What To Do In Your Vegetable Plot In September

pumpkin at the allotment pictureFor many of us September is a time when we start to shut up shop at the vegetable plot whilst finishing up our harvest. The weather has been unseasonably warm with the start of September being the driest on record since the early 1960’s.

This has meant that late planted crops have had a chance to mature, but equally it has allowed the pests and bugs chance to multiply. Slugs and snails have been a dreadful problem and caterpillars are still rife in many areas. Blight has swept over our allotments decimating the potato harvest whilst rust has hit the broad beans and is now attacking the leeks. It is a shame because I was hoping to overwinter my leeks as I was late planting them but now I will be harvesting them and freezing them whilst they are still young and before the rust kills them off.

Whilst many people are shutting down their allotments and preparing to leave them for winter, there is still a lot you can do and a lot you can plant.

Broad beans can go in now which will overwinter and be ready early spring next year. Overwinter cabbages, broccoli and more can be planted and they will be ready throughout the colder months. Swiss chard can also go in and it will be ready to harvest at Christmas. If you can find any it isn’t too late to put in winter potatoes which should be ready November / December time, though if you have had blight at your allotments then you may want to grow them at home in tubs.

Your autumn raspberries will still be producing fruit providing a welcome sweet note to the otherwise savoury autumn.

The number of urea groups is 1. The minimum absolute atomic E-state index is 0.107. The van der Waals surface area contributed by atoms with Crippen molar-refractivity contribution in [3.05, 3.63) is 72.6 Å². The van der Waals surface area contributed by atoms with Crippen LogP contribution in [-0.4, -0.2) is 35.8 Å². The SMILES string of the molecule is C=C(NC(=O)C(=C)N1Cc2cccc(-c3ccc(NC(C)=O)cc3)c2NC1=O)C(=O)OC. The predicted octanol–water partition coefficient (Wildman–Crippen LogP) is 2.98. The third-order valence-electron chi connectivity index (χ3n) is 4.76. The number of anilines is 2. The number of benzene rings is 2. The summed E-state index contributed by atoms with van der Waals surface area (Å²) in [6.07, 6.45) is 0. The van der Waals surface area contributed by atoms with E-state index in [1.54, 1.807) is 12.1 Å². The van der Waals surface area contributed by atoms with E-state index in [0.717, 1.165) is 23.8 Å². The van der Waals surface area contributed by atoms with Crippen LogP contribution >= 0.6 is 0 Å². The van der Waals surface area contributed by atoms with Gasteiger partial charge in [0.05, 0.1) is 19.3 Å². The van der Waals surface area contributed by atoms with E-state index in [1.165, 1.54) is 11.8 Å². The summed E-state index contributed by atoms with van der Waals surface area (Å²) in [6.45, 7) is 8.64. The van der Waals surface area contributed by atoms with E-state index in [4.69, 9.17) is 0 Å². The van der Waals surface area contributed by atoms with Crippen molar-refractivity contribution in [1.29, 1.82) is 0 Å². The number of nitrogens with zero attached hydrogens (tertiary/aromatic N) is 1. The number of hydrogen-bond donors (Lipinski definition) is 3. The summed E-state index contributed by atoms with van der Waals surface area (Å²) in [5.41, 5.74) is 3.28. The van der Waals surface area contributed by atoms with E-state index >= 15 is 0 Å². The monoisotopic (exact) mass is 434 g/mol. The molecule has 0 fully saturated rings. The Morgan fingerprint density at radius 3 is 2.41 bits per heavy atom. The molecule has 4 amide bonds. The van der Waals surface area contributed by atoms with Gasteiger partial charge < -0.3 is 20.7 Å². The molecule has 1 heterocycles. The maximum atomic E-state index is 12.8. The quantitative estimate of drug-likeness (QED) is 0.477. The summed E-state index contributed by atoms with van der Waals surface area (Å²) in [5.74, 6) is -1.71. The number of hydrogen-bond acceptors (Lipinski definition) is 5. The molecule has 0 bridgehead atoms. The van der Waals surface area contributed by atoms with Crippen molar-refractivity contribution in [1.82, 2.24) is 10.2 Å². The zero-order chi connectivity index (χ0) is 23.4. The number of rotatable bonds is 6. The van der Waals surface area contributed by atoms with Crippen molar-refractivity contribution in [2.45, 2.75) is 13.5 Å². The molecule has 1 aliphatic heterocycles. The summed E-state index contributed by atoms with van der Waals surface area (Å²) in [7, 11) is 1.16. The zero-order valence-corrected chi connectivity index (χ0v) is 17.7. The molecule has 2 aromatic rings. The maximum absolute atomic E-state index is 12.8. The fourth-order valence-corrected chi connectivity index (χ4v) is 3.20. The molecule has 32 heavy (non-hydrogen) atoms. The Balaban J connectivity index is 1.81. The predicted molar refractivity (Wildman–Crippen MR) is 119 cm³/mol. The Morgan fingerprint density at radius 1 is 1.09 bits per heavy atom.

You need to removed any leaf debris from around your plants; remember that keeping the ground clear will help stop pests and diseases. Turn your compost heap if you have one to prepare it for the addition of all your spent plants shortly. Remove any perennial weeds like dandelion and dock, making sure you get all the roots out so they do not have a chance to establish themselves further and dig in for next year.

Any areas that you are not going to plant over the winter months need to be covered once they are cleared. This will stop the weeds from taking over, making it hard work in the spring for you. You can use cardboard or carpet though bear in mind you will have to dispose of this in the spring when you lift it and that can be a dirty job! It is best if you use a tarpaulin because they are durable and can be reused the next year. These need to be weighted down well because they can easily blow away in the winter winds.

Start planning what you are going to grow next year and where your crops are going to go. You can start preparing the soil for next year by digging in manure or compost and covering the area ready for planting. Many garden stores now have seeds and other equipment at reduced prices so it is worth stocking up ready for spring.

If your strawberries are sending out runners then you need to either cut them off or root them in pots ready for transplanting in a few weeks. Remove any dead or dying leaves and tidy up the strawberry patch.

There is lots that you can do at your allotment now and in a couple of weeks you can start pruning your soft fruit and more. Enjoy your harvest and any excess vegetables can be frozen and stored for later in year.


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